At Dental Associates of New England, Dr. John D. Meola approaches each patient with personalized focus. By practicing dental ethics, all of the dental specialists at our offices can help give patients a fair analysis of their dental health. With treatments such as filling removal, we look at each patient's unique case to ensure that they receive the most conservative treatment available that still creates a beautiful, healthy smile.
I think to be a good doctor, you have to put the patient first. I think you
need to be conservative but not overly conservative. I think you have to .
. . when you're assessing a patient for dental carries or decay, you need
to determine if the patient has a low decay rate or a high decay rate,
meaning are the susceptible to decay? Their teeth technically may have a
little catch on it that somebody would turn into a live restoration or an
inlay when it's a totally unnecessary treatment.
Another thing we see a lot that makes me unhappy, is I see a lot of
dentists talking patients into ripping out perfectly good amalgams, mercury
fillings, when there's no need to. The less time a tooth is traumatized and
treated, the better off the tooth is going to be. Generally speaking, an
amalgam restoration could probably outlast a bonded, a composite, by 4
times. If they're out of the cosmetic zone, then there's no need to take
these restorations out. On the other hand if they're leaking, discoloring
the tooth, or preventing cosmetic issues, then that' a good reason to
either remove them or crown them, knowing well that that's what the patient
wants. We don't use the mantra that mercury is a health hazard and you have
to take it all out at once, because once you take the restoration out, you
volatilize the mercury, that's more of a hazard than leaving in an inert
form that's totally safe.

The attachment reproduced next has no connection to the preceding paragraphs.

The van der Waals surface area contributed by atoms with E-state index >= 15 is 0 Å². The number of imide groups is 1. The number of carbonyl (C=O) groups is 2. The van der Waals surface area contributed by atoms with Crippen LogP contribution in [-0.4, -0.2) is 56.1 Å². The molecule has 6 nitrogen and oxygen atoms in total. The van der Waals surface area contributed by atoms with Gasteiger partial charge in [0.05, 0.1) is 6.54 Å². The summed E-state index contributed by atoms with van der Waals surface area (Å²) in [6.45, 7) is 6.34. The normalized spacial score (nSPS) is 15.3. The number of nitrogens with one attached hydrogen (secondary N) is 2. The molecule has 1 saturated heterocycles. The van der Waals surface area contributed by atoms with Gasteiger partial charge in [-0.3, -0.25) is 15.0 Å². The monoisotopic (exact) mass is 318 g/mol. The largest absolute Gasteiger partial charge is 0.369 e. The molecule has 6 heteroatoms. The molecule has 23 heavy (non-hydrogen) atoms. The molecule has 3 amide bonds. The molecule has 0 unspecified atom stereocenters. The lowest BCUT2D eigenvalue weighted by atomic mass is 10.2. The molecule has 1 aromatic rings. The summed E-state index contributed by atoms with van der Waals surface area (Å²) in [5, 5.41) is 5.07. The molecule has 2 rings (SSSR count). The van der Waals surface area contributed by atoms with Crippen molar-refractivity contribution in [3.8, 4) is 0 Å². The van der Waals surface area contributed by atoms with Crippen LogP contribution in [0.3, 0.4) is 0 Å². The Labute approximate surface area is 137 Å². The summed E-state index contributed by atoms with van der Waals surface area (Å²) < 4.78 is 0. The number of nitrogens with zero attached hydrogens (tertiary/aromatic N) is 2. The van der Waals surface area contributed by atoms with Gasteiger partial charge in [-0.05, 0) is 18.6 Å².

We tend to have a conservative approach with that. We haven't used mercury
in over 20 years, but some of those fillings have been in for 20 or 30
years and they're bulletproof. You don't look for maybe a little crack on
the edge and say it's marginated, it's got to come out; you assess
everybody on an individual basis. Do they come in regularly? How do they
take care of their teeth? Do they have low decay rate? Then you make a
proper assessment, and then you discuss it with the patient.
Sometimes there will be a stick or a little, small cavity on the tooth. If
the patient comes in regularly, I'll say to the patient, "If you come in
regularly, we watch it. You can do this now or you can wait a little bit,
see if it gets worse or you can do it then." I leave the judgment up to the
patient. Then I may coach the patient and say, "If it was me, I may want to
do that because this could get worse." If I've been following them for 4 or
5 years and it's staying the same, it may be just an anatomical catch
because the way the little groove comes down, a little stain in it; it
never turns into a decay.
The one thing that I abhor that I would never do is unnecessary treatment
just for the sake of doing a procedure, or putting an inlay in when a
little, teeny composite restoration would do, or doing a crown when a small
composite filling would do because there's a crack. You have to sleep at
night. That's how I practice.